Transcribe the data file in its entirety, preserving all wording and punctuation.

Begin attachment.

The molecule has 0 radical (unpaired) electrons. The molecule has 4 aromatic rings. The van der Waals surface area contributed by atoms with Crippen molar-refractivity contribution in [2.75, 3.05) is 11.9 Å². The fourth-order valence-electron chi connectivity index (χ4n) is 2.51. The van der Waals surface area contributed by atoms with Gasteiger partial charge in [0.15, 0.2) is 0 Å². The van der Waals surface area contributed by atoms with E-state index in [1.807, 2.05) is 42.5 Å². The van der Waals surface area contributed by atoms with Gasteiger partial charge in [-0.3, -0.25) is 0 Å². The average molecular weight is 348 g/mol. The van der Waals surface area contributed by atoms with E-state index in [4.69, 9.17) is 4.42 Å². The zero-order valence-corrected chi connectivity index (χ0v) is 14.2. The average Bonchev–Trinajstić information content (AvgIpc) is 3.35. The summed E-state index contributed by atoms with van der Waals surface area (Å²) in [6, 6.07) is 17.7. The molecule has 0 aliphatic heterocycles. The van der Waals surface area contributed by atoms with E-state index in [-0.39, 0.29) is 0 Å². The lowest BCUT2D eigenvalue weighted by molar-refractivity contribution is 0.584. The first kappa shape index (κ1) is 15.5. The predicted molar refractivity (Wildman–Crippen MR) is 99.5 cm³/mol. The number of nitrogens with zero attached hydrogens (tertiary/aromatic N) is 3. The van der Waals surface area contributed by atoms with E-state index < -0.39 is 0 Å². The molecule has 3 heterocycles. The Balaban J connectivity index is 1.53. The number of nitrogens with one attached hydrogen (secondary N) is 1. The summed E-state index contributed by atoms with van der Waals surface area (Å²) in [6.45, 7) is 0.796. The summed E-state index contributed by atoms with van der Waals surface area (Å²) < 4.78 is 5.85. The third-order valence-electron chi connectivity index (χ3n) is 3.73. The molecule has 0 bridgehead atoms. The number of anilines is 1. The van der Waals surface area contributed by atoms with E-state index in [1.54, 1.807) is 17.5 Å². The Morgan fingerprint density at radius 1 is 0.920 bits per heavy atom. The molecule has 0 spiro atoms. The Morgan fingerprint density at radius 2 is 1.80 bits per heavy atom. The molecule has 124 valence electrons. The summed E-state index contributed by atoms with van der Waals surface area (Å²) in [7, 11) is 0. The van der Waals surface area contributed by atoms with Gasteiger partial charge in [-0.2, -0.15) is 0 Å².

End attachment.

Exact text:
The molecule has 0 radical (unpaired) electrons. The molecule has 4 aromatic rings. The van der Waals surface area contributed by atoms with Crippen molar-refractivity contribution in [2.75, 3.05) is 11.9 Å². The fourth-order valence-electron chi connectivity index (χ4n) is 2.51. The van der Waals surface area contributed by atoms with Gasteiger partial charge in [0.15, 0.2) is 0 Å². The van der Waals surface area contributed by atoms with E-state index in [1.807, 2.05) is 42.5 Å². The van der Waals surface area contributed by atoms with Gasteiger partial charge in [-0.3, -0.25) is 0 Å². The average molecular weight is 348 g/mol. The van der Waals surface area contributed by atoms with E-state index in [4.69, 9.17) is 4.42 Å². The zero-order valence-corrected chi connectivity index (χ0v) is 14.2. The average Bonchev–Trinajstić information content (AvgIpc) is 3.35. The summed E-state index contributed by atoms with van der Waals surface area (Å²) in [6, 6.07) is 17.7. The molecule has 0 aliphatic heterocycles. The van der Waals surface area contributed by atoms with E-state index in [-0.39, 0.29) is 0 Å². The lowest BCUT2D eigenvalue weighted by molar-refractivity contribution is 0.584. The first kappa shape index (κ1) is 15.5. The predicted molar refractivity (Wildman–Crippen MR) is 99.5 cm³/mol. The number of nitrogens with zero attached hydrogens (tertiary/aromatic N) is 3. The van der Waals surface area contributed by atoms with E-state index < -0.39 is 0 Å². The molecule has 3 heterocycles. The Balaban J connectivity index is 1.53. The number of nitrogens with one attached hydrogen (secondary N) is 1. The summed E-state index contributed by atoms with van der Waals surface area (Å²) in [6.45, 7) is 0.796. The summed E-state index contributed by atoms with van der Waals surface area (Å²) < 4.78 is 5.85. The third-order valence-electron chi connectivity index (χ3n) is 3.73. The molecule has 0 bridgehead atoms. The number of anilines is 1. The van der Waals surface area contributed by atoms with E-state index in [1.54, 1.807) is 17.5 Å². The Morgan fingerprint density at radius 1 is 0.920 bits per heavy atom. The molecule has 0 spiro atoms. The Morgan fingerprint density at radius 2 is 1.80 bits per heavy atom. The molecule has 124 valence electrons. The summed E-state index contributed by atoms with van der Waals surface area (Å²) in [7, 11) is 0. The van der Waals surface area contributed by atoms with Gasteiger partial charge in [-0.2, -0.15) is 0 Å².